From the very disappointing Skyfall, it is my pleasure to review the surprisingly brilliant, yet vastly understated ARGO.
This movie needs no flashy gimmics or multimillion pound (or dollar) product placements. No, ARGO is one of those films where you leave the cinema with that feeling that you have witnessed a future classic.
The premise of the movie reads like those trashy crime/thriller novels, yet the events are in fact based on true events. (Though I wasn’t born at the time the movie is set)
During the 1979 uprising/riots in Iran, the US embassy was stormed and all but six of the US diplomats were taken hostage. This film is about how the CIA used a very cobalt operation in order to get them out. The odds are stacked against them and the risk is high. The CIA turns to Ben Afflecks character, Tony Mendez, an expert in extracting targets from volatile areas.
Many scenarios are put forward, but with the current political and social climate at that point, every single one is shot down. It seems hopeless and the six fugitives are hidden in the Canadian consulate, waiting to be resuced.
Now, whether this point is true or not, it is hard to tell. While Mendez is watching either a Planet of the Apes movie or the TV show and talking to his son over the phone, he comes up with a brilliant idea. He could sneak into the country under an assumed Canadian alias as part of a Candain film company and extract the fugitives with the same cover story. The purpose of the visit is to scout out locations for a sci-fi film. The idea is so ludicrous that it may just work.
Now, I hear you cry, this seems all very simple. Get the fake I.D’s and get the fugitives out. But no, in order for this to be a success, the film has to appear real. And so, Mendez turns to John Chambers, played by John Goodman. Chambers was the special affects artist behind the Planet of the Apes movies. With his help, they manage to get Lester Seigel, played by Alan Arkin. After Googling the name, I found out that this is a fictional character, encompassing many industry bigwigs of the time. Seigel helps pull the fake film together, so far as finding a screenplay, having a press conference with a read through with the cast and setting up an office for the production company.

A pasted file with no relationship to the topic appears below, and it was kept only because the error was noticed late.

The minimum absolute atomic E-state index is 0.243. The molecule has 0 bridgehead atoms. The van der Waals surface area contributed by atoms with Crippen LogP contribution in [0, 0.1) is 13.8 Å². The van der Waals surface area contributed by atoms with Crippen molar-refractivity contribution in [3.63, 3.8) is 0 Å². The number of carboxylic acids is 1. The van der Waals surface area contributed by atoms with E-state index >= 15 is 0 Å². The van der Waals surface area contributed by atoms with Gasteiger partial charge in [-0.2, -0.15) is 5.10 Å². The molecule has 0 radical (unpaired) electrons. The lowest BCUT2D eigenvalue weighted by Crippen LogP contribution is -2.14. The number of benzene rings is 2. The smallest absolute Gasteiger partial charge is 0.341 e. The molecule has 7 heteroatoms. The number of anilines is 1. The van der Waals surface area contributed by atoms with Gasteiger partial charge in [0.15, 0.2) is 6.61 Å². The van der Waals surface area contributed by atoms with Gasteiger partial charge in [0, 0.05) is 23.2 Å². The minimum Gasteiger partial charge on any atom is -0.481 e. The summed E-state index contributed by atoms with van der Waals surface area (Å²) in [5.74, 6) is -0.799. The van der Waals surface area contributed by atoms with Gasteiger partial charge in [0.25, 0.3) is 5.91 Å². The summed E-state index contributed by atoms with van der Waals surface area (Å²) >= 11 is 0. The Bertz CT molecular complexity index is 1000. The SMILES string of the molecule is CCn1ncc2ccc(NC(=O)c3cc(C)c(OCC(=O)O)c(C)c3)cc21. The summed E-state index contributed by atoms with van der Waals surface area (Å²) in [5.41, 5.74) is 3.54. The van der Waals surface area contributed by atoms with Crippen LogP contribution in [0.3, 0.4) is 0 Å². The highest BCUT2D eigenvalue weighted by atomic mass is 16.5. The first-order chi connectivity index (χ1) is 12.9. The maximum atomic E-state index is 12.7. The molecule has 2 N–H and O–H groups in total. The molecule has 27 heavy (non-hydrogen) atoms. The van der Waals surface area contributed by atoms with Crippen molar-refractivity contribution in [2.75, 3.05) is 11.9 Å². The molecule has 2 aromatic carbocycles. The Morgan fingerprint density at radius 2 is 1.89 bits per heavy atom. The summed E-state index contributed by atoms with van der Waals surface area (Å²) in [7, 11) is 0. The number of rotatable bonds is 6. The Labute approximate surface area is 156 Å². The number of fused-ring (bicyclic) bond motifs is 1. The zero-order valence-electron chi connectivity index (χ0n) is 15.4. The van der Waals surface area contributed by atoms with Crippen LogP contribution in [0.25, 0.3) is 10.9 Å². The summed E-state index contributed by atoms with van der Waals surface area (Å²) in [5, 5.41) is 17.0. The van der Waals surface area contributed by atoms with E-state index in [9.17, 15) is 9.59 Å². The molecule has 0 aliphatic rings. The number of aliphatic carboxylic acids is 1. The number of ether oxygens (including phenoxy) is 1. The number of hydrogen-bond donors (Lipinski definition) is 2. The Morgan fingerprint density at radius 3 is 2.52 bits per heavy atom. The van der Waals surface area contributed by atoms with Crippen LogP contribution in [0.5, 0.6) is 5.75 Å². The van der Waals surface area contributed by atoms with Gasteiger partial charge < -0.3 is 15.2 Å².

I could go over every little detail of the plot, but needless to say that the plan is a success and the fugitives do get out. That is not to say that it isn’t without its hiccups and roadblocks along the way.
Now as I stated earlier on, I wasn’t born around this time and I don’t know how much of this film is true and how much of it is fiction to help dramatise or beef up the story. It really doesn’t matter, because this is a fantastic bit of film making.
Affleck really shows his flair for filmmaking with this one. It is a film that needs no big set pieces for it really is a human piece. When the American staff are all trapped in the consulate, with the crowd of protestors baying for their blood, you can feel the terror and the helplessness of them. They are stranded in a foreign country, far from home. Some hold on to the belief that this compound is American soil and that the protestors will not dare cross the line. This proves to be a false hope and as they storm the place, taking everyone hostage it becomes heart wrenching to watch.
Though the plight of the six fugitives is interesting, the parts I found most harrowing were the brief glimpses of those still in the compound. One scene in particular was when a number of the Americans were rounded up, blindfolded and taken down into the basement. My heart leapt into my throat as I saw them lined up, their captors raising their guns to them. As they pulled the trigger, I dreaded the worse only to witness that the guns were not loaded. One of the captives falls to his knees, realising that his time had not come. For me, that scene will stick out for a long time.
Afflecks character was a ghost; an enigma that you never really got to know. I suppose that this was a requirement of his job. Therefor I never really grew any attachment at all to him. It could have been any other actor and it wouldn’t have mattered.
For a very dark film, it also had its lighter moments thanks to Arkins character, Seigel. He was that dark humour that compensated for what could have been a very dreary film. I have liked Arkin since his role in Little Miss Sunshine. Here, he has all the best lines and the whole cinema burst out laughing at a soon to be well quoted catchphrase.
Goodman has come a long way from his role in Roseanne. Again, he has very few scenes, but he and Arkin work well together. There is a sense that these two know the business well and have been through many situations together.
As for the actual hostages, we are given a bit of a backstory to each of them, but very few of them are stand out characters. There are a couple of moments where some of the actors get to shine, once in the busy marketplace (a fake scouting mission in order to solidify their new identities) and once at the airport when it looks like they have been rumbled. In each of these situations, you could sympathise with these people. One false step and it would be almost certain death. Its gripping stuff to watch as you wait for their façade to crumble.
After having reservations about this film, I am glad I went to see it. I know it is wrong and difficult to compare Skyfall and ARGO, since both are completely different genres of film, but it does highlight the fact that a bigger budget doesn’t necessarily mean a better film.
This is a brilliant polical thriller, with some stellar performance all round. It is difficult to pick one stand out actor for the entire cast did a brilliant job. For something a little bit different, I suggest trying to catch this. As the say, the truth is stranger than fiction